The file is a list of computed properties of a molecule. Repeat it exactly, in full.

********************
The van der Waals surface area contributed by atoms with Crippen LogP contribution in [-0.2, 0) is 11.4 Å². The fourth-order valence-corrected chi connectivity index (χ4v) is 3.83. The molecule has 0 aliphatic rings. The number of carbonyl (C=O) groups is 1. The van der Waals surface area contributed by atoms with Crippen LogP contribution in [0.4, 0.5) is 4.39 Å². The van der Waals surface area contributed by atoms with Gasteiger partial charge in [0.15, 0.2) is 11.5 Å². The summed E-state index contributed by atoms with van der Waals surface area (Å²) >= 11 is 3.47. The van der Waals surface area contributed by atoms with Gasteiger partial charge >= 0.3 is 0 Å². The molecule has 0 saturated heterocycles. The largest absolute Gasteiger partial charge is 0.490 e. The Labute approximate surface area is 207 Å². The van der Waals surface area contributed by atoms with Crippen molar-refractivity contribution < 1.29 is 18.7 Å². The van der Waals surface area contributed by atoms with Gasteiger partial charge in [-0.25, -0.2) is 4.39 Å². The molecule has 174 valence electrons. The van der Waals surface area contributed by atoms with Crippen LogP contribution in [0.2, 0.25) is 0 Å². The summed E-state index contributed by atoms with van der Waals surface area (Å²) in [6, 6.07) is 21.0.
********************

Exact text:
The van der Waals surface area contributed by atoms with Crippen LogP contribution in [-0.2, 0) is 11.4 Å². The fourth-order valence-corrected chi connectivity index (χ4v) is 3.83. The molecule has 0 aliphatic rings. The number of carbonyl (C=O) groups is 1. The van der Waals surface area contributed by atoms with Crippen LogP contribution in [0.4, 0.5) is 4.39 Å². The van der Waals surface area contributed by atoms with Gasteiger partial charge in [0.15, 0.2) is 11.5 Å². The summed E-state index contributed by atoms with van der Waals surface area (Å²) >= 11 is 3.47. The van der Waals surface area contributed by atoms with Gasteiger partial charge >= 0.3 is 0 Å². The molecule has 0 saturated heterocycles. The largest absolute Gasteiger partial charge is 0.490 e. The Labute approximate surface area is 207 Å². The van der Waals surface area contributed by atoms with Crippen molar-refractivity contribution < 1.29 is 18.7 Å². The van der Waals surface area contributed by atoms with Gasteiger partial charge in [-0.25, -0.2) is 4.39 Å². The molecule has 174 valence electrons. The van der Waals surface area contributed by atoms with Crippen LogP contribution in [0.2, 0.25) is 0 Å². The summed E-state index contributed by atoms with van der Waals surface area (Å²) in [6, 6.07) is 21.0.